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Students at Lackawanna College (PA) can now fund part of their college costs with an income share agreement, an ar- rangement that pays the institution a set percentage of their income after gradua- tion. An alternative to the traditional stu- dent loan, ISAs adjust student payments based on income — so the cost of stu- dents’ education is essentially dependent on the success they achieve once in the workforce. Read the full story online.
BIG SPENDING ON AR/VR. Spend- ing on augmented and virtual reality will nearly double in 2018, according to a forecast from International Data Corp., growing from $9.1 billion in 2017 to $17.8 billion in 2018. The market re- search company predicts that aggressive growth will continue throughout its fore- cast period, achieving an average 98.8 percent compound annual growth rate (CAGR) from 2017 to 2021. Read the full story online.
HOW WE MAKE DECISIONS. Higher education people most often turn to each other when they’re trying to make decisions about ed tech. And it’s not uncommon for them to start with a particular technology and then find a problem to solve, vs. iden- tifying a pedagogical need and then look- ing for the tech tools that would address the challenges. Those findings and others came out of a research project under- taken by the EdTech Efficacy Research Academic Symposium to figure out what technologies deserve to be developed, funded, piloted, procured and implemented in education. Read the full story online.
DEBUNKING FAKE NEWS. Israel’s University of Haifa claims to be the
first institution in the world to offer “Fake News,” a course that is intended to pre- pare students with the critical thinking skills for sorting fact from fiction. Students will undertake activities such as studying Nazi propaganda and watching excerpts from the movie 1984. The class is being taught by Yaniv Levyatan, an expert in psychologi-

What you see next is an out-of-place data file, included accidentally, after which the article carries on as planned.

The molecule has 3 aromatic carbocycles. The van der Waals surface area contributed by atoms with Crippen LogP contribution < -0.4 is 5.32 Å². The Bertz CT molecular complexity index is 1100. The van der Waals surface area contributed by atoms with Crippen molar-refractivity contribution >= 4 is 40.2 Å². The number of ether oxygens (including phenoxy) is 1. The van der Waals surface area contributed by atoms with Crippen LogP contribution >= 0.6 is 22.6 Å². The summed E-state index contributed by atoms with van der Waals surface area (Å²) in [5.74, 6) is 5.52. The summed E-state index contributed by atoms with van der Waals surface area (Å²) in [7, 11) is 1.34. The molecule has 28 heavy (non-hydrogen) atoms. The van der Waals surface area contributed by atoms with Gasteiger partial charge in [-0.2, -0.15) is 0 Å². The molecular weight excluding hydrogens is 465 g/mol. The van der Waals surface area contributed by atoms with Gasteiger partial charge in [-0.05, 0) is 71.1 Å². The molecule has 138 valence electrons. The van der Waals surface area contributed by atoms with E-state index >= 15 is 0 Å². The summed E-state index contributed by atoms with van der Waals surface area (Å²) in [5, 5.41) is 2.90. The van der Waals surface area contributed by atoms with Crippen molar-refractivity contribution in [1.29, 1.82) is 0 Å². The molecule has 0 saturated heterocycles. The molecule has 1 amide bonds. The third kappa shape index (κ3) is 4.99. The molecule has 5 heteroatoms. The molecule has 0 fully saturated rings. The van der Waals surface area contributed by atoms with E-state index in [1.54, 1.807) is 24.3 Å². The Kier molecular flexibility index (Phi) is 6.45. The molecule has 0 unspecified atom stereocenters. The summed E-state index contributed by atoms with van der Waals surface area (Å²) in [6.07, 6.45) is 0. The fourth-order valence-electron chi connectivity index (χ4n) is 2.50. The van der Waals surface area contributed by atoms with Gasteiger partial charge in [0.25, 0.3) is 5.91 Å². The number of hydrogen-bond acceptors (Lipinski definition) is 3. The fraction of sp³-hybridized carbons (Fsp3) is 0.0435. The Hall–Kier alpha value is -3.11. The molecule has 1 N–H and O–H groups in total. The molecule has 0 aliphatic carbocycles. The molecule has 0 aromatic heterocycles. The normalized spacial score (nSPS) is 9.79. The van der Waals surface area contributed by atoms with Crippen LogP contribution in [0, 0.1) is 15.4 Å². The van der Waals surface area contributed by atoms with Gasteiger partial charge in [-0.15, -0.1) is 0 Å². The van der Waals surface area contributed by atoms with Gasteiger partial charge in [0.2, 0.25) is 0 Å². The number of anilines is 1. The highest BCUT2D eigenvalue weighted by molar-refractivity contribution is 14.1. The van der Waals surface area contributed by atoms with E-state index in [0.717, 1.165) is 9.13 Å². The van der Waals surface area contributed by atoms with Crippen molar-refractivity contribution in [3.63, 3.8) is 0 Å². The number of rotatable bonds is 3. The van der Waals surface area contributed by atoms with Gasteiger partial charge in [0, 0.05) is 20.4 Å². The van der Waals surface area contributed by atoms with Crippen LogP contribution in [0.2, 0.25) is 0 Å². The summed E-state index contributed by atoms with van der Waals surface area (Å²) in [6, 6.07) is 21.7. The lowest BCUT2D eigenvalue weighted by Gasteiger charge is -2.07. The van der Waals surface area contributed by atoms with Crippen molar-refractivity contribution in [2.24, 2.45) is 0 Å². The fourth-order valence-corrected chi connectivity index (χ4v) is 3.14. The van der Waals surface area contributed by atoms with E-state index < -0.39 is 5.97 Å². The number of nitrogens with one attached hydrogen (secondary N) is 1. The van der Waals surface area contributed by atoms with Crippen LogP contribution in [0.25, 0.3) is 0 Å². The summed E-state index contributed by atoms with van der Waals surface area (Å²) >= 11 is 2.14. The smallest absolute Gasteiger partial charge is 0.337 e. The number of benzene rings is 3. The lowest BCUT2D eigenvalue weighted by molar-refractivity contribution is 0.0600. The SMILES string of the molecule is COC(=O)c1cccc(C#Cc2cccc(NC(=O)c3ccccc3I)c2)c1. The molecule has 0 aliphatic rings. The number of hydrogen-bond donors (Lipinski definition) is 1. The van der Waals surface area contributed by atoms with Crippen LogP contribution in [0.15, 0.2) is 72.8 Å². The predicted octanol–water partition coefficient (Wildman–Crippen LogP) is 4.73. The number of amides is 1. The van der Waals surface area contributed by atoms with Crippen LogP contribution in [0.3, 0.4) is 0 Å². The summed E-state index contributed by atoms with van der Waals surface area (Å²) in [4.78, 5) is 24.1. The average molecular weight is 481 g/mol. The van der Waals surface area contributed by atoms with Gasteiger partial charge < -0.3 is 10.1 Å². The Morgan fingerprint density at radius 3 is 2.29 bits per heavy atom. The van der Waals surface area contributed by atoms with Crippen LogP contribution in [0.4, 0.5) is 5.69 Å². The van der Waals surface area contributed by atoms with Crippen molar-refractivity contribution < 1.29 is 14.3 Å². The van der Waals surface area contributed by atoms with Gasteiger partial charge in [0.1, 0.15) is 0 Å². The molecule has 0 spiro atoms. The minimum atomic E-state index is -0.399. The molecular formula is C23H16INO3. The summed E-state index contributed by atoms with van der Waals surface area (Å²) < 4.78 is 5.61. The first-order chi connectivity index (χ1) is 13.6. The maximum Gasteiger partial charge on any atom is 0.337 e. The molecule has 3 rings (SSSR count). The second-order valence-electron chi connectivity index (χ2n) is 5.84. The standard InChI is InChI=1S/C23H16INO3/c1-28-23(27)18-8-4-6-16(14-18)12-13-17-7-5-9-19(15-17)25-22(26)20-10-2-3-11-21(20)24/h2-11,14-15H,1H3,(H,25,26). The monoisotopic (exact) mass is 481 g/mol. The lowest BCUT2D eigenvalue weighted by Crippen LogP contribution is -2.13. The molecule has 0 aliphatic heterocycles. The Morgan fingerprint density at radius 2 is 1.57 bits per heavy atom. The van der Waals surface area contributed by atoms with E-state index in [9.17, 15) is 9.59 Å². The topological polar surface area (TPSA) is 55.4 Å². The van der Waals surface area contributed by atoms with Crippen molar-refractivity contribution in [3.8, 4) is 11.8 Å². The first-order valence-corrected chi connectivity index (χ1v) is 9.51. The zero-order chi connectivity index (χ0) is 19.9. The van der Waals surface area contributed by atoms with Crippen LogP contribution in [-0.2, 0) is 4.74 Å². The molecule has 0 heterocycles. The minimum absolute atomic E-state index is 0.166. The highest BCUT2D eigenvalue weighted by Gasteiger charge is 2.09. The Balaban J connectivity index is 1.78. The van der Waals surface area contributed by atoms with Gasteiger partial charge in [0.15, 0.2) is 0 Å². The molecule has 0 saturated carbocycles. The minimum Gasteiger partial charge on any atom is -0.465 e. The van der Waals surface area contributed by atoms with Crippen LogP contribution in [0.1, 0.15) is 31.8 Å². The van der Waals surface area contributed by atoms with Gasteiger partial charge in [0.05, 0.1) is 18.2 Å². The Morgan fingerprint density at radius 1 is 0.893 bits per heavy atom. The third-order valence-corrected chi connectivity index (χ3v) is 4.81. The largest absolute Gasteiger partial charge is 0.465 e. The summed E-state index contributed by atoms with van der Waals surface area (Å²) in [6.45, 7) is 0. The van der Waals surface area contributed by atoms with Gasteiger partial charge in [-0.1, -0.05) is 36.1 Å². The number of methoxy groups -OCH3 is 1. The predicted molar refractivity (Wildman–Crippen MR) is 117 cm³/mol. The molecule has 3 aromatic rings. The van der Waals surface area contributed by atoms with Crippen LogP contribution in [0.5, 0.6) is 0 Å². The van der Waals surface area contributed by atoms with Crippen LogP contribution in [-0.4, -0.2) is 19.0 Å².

cal warfare, cyber warfare, digital marketing and propaganda. Read the full story online.
BLOCKCHAIN FOR RESEARCH. A report from Digital Science explores the potential of blockchain technology to solve problems in scholarly communication and research. The report’s authors explain vari- ous challenges in the field, such as repro- ducibility; the inflexibility of journals as vehi- cles for communication; credit; commercial interests; and issues with peer review,
such as a shortage of reviewers, gender or other biases in selection of reviewers, and manipulation or fraud. These problems can be ameliorated, according to the report, by overhauling the system and replacing it with one built on blockchain technology. Read the full story online.
STUDENT SATISFACTION. According to a national survey, online and adult stu- dents are generally more satisfied with their overall college experience than traditional on-campus students. The 2017 National Student Satisfaction and Priorities Report
CAMPUS TECHNOLOGY | January/February 2018

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